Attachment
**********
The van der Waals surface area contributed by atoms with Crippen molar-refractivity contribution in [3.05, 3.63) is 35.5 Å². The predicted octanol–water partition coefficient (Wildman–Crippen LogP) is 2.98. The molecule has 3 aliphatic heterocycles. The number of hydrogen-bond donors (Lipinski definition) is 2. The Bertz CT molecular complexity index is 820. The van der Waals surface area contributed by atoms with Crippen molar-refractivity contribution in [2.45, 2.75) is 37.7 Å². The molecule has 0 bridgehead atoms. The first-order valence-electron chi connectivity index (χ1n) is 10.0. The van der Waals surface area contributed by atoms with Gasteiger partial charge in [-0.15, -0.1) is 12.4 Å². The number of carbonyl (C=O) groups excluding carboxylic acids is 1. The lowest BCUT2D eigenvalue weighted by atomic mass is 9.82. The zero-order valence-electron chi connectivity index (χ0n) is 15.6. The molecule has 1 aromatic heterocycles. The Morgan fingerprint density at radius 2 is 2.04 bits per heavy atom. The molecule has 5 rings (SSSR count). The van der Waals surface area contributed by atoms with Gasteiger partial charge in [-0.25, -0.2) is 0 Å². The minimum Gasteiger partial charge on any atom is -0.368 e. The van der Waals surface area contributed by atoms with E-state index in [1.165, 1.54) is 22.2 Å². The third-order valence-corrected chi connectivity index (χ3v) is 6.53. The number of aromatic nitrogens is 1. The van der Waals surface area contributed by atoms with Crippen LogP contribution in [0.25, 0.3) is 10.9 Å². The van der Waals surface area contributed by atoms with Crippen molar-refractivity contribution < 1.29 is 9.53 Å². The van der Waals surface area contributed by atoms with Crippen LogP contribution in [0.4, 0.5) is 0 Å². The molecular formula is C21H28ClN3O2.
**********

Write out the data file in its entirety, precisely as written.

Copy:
The van der Waals surface area contributed by atoms with Crippen molar-refractivity contribution in [3.05, 3.63) is 35.5 Å². The predicted octanol–water partition coefficient (Wildman–Crippen LogP) is 2.98. The molecule has 3 aliphatic heterocycles. The number of hydrogen-bond donors (Lipinski definition) is 2. The Bertz CT molecular complexity index is 820. The van der Waals surface area contributed by atoms with Crippen molar-refractivity contribution in [2.45, 2.75) is 37.7 Å². The molecule has 0 bridgehead atoms. The first-order valence-electron chi connectivity index (χ1n) is 10.0. The van der Waals surface area contributed by atoms with Gasteiger partial charge in [-0.15, -0.1) is 12.4 Å². The number of carbonyl (C=O) groups excluding carboxylic acids is 1. The lowest BCUT2D eigenvalue weighted by atomic mass is 9.82. The zero-order valence-electron chi connectivity index (χ0n) is 15.6. The molecule has 1 aromatic heterocycles. The Morgan fingerprint density at radius 2 is 2.04 bits per heavy atom. The molecule has 5 rings (SSSR count). The van der Waals surface area contributed by atoms with Gasteiger partial charge in [-0.25, -0.2) is 0 Å². The minimum Gasteiger partial charge on any atom is -0.368 e. The van der Waals surface area contributed by atoms with E-state index in [1.165, 1.54) is 22.2 Å². The third-order valence-corrected chi connectivity index (χ3v) is 6.53. The number of aromatic nitrogens is 1. The van der Waals surface area contributed by atoms with Crippen LogP contribution in [0.25, 0.3) is 10.9 Å². The van der Waals surface area contributed by atoms with Crippen molar-refractivity contribution < 1.29 is 9.53 Å². The van der Waals surface area contributed by atoms with Crippen LogP contribution in [0.4, 0.5) is 0 Å². The molecular formula is C21H28ClN3O2.